The "Road To Change" Tour: How Parkland students went from teens to activists

VICE News joined Parkland students as they spent their summer vacation touring the country and advocating for gun reform.

Six months after a gunman killed 17 of their classmates, the students from Marjory Stoneman Douglas High School have become the most recognizable faces of the gun-reform movement. And what started as a march on Washington, D.C. has now morphed into a movement with the same name: March for Our Lives. The Parkland students have since used that spotlight to broaden their coalition with a 20-state bus tour aimed at registering new voters and electing politicians that will enact gun-reform legislation.


"It's about creating a table that doesn't have a limit on the seating," said Matt Deitsch, 20, a Marjory Stoneman Douglas alum and March for Our Lives' chief strategist. "It’s about creating something that every single person in this country can see themselves in." Dubbed "Road to Change," the tour was a highly organized, tightly managed operation -- some students working on the campaign even had job titles like "creative director." The tour also recruited young activists from across the country to help bring attention to other forms of gun violence.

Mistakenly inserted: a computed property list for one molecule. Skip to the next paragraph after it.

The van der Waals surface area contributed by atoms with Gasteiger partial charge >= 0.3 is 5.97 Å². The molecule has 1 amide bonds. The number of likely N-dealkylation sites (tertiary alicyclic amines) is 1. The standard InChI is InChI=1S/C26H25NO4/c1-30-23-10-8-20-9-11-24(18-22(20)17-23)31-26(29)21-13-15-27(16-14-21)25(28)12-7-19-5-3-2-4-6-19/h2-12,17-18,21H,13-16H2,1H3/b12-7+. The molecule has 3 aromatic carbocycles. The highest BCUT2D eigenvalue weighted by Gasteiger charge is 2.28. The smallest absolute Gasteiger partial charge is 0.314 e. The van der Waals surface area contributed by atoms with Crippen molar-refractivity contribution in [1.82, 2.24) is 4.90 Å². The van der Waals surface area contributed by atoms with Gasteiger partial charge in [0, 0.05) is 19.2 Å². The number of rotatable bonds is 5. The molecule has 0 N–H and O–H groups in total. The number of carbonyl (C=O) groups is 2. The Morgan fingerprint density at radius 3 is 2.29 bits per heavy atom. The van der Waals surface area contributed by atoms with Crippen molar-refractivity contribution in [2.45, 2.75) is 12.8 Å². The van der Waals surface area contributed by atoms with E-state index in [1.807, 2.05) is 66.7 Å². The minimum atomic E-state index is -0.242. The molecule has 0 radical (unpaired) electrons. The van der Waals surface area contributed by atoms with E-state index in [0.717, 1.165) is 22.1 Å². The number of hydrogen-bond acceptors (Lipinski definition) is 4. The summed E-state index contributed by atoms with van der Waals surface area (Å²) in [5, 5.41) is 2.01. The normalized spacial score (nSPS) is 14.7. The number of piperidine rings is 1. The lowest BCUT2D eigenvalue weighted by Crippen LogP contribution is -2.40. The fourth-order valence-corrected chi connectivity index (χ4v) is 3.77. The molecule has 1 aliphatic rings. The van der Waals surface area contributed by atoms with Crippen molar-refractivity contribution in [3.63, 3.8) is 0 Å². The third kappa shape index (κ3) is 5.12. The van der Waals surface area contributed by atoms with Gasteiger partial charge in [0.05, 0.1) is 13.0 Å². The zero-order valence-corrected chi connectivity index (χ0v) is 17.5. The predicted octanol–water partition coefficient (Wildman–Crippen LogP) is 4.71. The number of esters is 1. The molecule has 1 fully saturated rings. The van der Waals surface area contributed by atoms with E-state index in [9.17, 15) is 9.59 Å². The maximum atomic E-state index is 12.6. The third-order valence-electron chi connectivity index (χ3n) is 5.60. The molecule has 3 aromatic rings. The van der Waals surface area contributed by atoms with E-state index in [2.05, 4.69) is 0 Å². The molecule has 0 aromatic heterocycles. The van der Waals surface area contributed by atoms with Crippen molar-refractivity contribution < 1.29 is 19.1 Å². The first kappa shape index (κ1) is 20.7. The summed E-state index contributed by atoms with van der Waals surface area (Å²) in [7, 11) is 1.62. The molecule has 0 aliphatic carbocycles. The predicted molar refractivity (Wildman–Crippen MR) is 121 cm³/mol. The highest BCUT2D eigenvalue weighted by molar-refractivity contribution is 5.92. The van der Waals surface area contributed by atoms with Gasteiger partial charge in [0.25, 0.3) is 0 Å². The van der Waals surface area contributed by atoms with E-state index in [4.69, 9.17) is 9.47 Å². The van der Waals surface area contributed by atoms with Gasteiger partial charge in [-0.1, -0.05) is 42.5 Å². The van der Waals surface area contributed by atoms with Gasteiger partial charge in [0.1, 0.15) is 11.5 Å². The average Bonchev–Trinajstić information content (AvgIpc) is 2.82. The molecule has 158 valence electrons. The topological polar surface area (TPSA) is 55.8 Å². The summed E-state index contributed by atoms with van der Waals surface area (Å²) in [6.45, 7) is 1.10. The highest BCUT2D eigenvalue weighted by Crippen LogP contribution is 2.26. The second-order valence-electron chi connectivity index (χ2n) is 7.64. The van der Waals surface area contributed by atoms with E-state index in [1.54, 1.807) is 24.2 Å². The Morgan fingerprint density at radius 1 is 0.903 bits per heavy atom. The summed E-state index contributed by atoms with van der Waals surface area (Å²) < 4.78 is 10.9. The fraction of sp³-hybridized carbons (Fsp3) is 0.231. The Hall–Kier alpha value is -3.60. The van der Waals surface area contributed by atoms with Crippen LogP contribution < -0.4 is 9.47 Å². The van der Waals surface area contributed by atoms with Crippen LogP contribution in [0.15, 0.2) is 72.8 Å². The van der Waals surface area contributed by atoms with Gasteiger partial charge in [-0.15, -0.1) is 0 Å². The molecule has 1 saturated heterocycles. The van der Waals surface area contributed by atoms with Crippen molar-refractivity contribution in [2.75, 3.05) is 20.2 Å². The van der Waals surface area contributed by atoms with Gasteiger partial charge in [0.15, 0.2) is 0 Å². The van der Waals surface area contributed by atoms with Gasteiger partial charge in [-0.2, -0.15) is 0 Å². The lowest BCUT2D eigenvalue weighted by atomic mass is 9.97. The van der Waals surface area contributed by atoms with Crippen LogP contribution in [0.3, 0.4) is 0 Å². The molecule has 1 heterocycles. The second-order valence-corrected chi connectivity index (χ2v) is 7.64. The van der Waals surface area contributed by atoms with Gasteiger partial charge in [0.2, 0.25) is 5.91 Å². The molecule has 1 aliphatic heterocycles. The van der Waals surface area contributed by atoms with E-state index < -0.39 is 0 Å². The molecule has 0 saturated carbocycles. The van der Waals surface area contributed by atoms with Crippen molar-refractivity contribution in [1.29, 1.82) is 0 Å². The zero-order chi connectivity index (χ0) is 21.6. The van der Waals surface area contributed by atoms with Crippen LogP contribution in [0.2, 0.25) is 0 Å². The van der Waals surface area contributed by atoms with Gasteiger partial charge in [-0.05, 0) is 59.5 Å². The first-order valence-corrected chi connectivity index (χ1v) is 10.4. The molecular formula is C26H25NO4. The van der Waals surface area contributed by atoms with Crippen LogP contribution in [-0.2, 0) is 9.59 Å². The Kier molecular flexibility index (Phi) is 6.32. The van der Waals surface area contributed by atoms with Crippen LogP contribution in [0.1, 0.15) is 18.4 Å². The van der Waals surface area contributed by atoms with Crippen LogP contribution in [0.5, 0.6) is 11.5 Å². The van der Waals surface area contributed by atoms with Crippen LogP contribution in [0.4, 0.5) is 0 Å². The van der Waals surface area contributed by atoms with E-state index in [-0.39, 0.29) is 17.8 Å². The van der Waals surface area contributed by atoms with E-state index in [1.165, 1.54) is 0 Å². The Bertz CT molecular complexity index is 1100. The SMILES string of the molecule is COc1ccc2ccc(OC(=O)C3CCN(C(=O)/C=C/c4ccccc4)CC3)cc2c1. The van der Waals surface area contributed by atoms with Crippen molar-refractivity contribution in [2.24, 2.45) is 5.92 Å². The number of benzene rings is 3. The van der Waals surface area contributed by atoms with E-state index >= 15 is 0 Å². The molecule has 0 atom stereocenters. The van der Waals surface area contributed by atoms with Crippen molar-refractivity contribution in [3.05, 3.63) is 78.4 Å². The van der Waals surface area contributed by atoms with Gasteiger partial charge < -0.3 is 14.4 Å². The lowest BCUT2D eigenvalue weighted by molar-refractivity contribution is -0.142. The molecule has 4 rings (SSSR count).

"You can't preach about progressing forward with unity if you don't have every single person at the table speaking about their own story," said Bria Smith, 17, a student from Milwaukee, who joined the tour earlier in the summer.

VICE News followed these kids on the final leg of their tour to see how this youth-led movement is managed, and to learn how they plan to keep the momentum going.

This segment originally aired August 13, 2018 on VICE News Tonight on HBO.